Case Study: Cinequest's Maverick Approach to Streaming
In a technology-driven industry like streaming media, the blow-by-blow commentary on whose codec saves the most bandwidth or offers the best video quality can overshadow the stories of early adopters actually putting into use what’s available here and now. This is the story of one such early adopter: The Cinequest Film Festival.
Filmmaker Halfdan Hussey and engineer Kathleen Powell cofounded Cinequest 14 years ago with a collective of like-minded creative and technical minds. Hussey, who also serves as Cinequest’s executive director, noticed that San Jose didn’t have a film festival of its own, so he set off to create one. The festival has since grown from four days to twelve, and is now one of the ten largest in the world.
But is about more than just screening independent films. Staying on the cutting edge of technology also fits in with the festival’s mantra (and Silicon Valley location), embodied in their annual Maverick awards, which are given to the filmmakers who did the most to push film into new territory. Cinequest’s technological focus has been on the ever-increasing shift of filmmaking from analog to digital. "The digital technologies have reduced the costs of filmmaking in every aspect," says Hussey. This year’s festival, which—as usual—took place in March, included a session on delivering films via the Internet.
To that end, Hussey and crew partnered with VOD solution provider Kontiki, who supplied their technology free of charge, to develop Cinequest Online. From this site, film lovers around the world are able to stream or download full-length movies that were shown at the festival. "We launched Cinequest Online as a chance to not only enhance the film festival, but to also create an ongoing delivery site to get films to the public, especially Maverick films that don’t make it through Hollywood," says Hussey. Eventually, Hussey hopes that the online initiative will provide a year-round presence for the festival that will stay fresh with a regularly updated film gallery.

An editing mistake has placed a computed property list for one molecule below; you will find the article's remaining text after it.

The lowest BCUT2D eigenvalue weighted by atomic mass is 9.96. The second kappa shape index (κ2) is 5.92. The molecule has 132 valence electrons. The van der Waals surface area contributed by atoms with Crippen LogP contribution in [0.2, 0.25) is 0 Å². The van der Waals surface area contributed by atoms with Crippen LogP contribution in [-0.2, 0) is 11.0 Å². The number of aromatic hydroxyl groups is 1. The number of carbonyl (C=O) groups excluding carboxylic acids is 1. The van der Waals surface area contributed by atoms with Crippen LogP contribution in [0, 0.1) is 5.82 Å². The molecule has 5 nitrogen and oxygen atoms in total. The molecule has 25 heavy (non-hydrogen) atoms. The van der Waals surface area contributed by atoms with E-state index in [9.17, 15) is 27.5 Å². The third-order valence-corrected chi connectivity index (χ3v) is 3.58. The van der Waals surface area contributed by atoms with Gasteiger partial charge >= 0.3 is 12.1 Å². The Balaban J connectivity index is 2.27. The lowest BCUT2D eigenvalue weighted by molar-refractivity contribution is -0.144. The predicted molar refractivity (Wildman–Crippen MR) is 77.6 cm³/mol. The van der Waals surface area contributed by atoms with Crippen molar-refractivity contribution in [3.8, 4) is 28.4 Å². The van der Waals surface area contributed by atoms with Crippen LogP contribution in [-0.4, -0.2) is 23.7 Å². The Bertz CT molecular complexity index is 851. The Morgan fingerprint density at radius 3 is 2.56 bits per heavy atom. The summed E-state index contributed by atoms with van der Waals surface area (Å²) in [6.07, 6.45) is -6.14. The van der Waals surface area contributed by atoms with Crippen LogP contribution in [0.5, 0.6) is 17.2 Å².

In the meantime, it should be noted how long Hussey says it took to get eight full-length movies and dozens of shorts, scenes, and trailers from analog to Windows Media 9, and the site up and running: a mere six weeks. "When you have an exciting opportunity, it’s amazing how quickly people can get stuff done," Hussey says. In fact, when asked to list any problems that they ran into during this whirlwind setup, Hussey claimed that the only snag came about when he realized that San Jose didn’t have the citywide Wi-Fi access he’d been planning on, and he had to work with wireless ISP Etheric Networks to supply it for festivalgoers